We now run our RandomForest modeling software on our training set, described earlier, and derive a model along with some parameters describing how good our model is.

In [17]:
%pylab inline
# We pull in the training, validation and test sets created according to the scheme described
# in the data exploration lesson.

import pandas as pd

samtrain = pd.read_csv('../datasets/samsung/samtrain.csv')
samval = pd.read_csv('../datasets/samsung/samval.csv')
samtest = pd.read_csv('../datasets/samsung/samtest.csv')

# We use the Python RandomForest package from the scikits.learn collection of algorithms. 
# The package is called sklearn.ensemble.RandomForestClassifier

# For this we need to convert the target column ('activity') to integer values 
# because the Python RandomForest package requires that.  
# In R it would have been a "factor" type and R would have used that for classification.

# We map activity to an integer according to
# laying = 1, sitting = 2, standing = 3, walk = 4, walkup = 5, walkdown = 6
# Code is in supporting library

import randomforests as rf
samtrain = rf.remap_col(samtrain,'activity')
samval = rf.remap_col(samval,'activity')
samtest = rf.remap_col(samtest,'activity')
In [3]:
import sklearn.ensemble as sk
rfc = sk.RandomForestClassifier(n_estimators=500, compute_importances=True, oob_score=True)
train_data = samtrain[samtrain.columns[1:-2]]
train_truth = samtrain['activity']
model =, train_truth)
In [4]:
# use the OOB (out of band) score which is an estimate of accuracy of our model.
In [5]:
# use "feature importance" scores to see what the top 10 important features are
fi = enumerate(rfc.feature_importances_)
cols = samtrain.columns
[(value,cols[i]) for (i,value) in fi if value > 0.04]
## Change the value 0.04 which we picked empirically to give us 10 variables
## try running this code after changing the value up and down so you get more or less variables
## do you see how this might be useful in refining the model?
## Here is the code in case you mess up the line above
## [(value,cols[i]) for (i,value) in fi if value > 0.04]
[(0.052194982088894198, 'tAccMean'),
 (0.046418448022626055, 'tAccStd'),
 (0.043291948466911298, 'tJerkMean'),
 (0.053130159100753124, 'tGyroJerkMagSD'),
 (0.059232069484007693, 'fAccMean'),
 (0.048256742613275803, 'fJerkSD'),
 (0.13799007369608407, 'angleGyroJerkGravity'),
 (0.17036595812582825, 'angleXGravity'),
 (0.044817236984266123, 'angleYGravity')]

We use the predict() function using our model on our validation set and our test set and get the following results from our analysis of errors in the predictions.

In [6]:
# pandas data frame adds a spurious unknown column in 0 position hence starting at col 1
# not using subject column, activity ie target is in last columns hence -2 i.e dropping last 2 cols

val_data = samval[samval.columns[1:-2]]
val_truth = samval['activity']
val_pred = rfc.predict(val_data)

test_data = samtest[samtest.columns[1:-2]]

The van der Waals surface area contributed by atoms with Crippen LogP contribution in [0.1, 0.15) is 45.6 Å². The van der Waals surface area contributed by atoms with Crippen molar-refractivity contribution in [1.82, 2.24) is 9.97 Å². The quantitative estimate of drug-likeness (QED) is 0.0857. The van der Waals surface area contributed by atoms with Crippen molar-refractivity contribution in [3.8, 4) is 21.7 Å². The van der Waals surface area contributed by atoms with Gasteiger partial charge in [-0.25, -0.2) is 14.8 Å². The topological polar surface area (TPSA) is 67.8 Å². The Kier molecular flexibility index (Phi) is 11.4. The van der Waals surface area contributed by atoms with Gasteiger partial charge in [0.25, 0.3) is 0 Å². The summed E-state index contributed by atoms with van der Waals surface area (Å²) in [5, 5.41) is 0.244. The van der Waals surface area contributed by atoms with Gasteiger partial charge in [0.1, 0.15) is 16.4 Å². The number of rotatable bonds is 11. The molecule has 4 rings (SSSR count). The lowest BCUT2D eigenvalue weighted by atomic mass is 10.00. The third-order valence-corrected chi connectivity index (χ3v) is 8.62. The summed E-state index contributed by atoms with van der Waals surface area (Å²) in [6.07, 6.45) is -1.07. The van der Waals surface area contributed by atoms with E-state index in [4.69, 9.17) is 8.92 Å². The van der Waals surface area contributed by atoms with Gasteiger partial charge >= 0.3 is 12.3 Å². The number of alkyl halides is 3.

test_truth = samtest['activity']
test_pred = rfc.predict(test_data)

Prediction Errors and Computed Error Measures

In [7]:
print("mean accuracy score for validation set = %f" %(rfc.score(val_data, val_truth)))
print("mean accuracy score for test set = %f" %(rfc.score(test_data, test_truth)))
mean accuracy score for validation set = 0.846477
mean accuracy score for test set = 0.895623
In [8]:
# use the confusion matrix to see how observations were misclassified as other activities
# See [5]
import sklearn.metrics as skm
test_cm = skm.confusion_matrix(test_truth,test_pred)
In [9]:
# visualize the confusion matrix
In [10]:
import pylab as pl
pl.title('Confusion matrix for test data')
In [11]:
# compute a number of other common measures of prediction goodness

We now compute some commonly used measures of prediction "goodness".
For more detail on these measures see [6],[7],[8],[9]

In [12]:
# Accuracy
print("Accuracy = %f" %(skm.accuracy_score(test_truth,test_pred)))
Accuracy = 0.895623
In [13]:
# Precision
print("Precision = %f" %(skm.precision_score(test_truth,test_pred)))
Precision = 0.897903
In [14]:
# Recall
print("Recall = %f" %(skm.recall_score(test_truth,test_pred)))
Recall = 0.895623
In [15]:
# F1 Score
print("F1 score = %f" %(skm.f1_score(test_truth,test_pred)))
F1 score = 0.896047


Instead of using domain knowledge to reduce variables, use Random Forests directly on the full set of columns. Then use variable importance and sort the variables.

Compare the model you get with the model you got from using domain knowledge.
You can short circuit the data cleanup process as well by simply renaming the variables x1, x2...xn, y where y is 'activity' the dependent variable.

Now look at the new Random Forest model you get. It is likely to be more accurate at prediction than the one we have above. It is a black box model, where there is no meaning attached to the variables.

  • What insights does it give you?
  • Which model do you prefer?
  • Why?
  • Is this an absolute preference or might it change?
  • What might cause it to change?
In [16]:
from IPython.core.display import HTML
def css_styling():
    styles = open("../styles/custom.css", "r").read()
    return HTML(styles)
In [16]: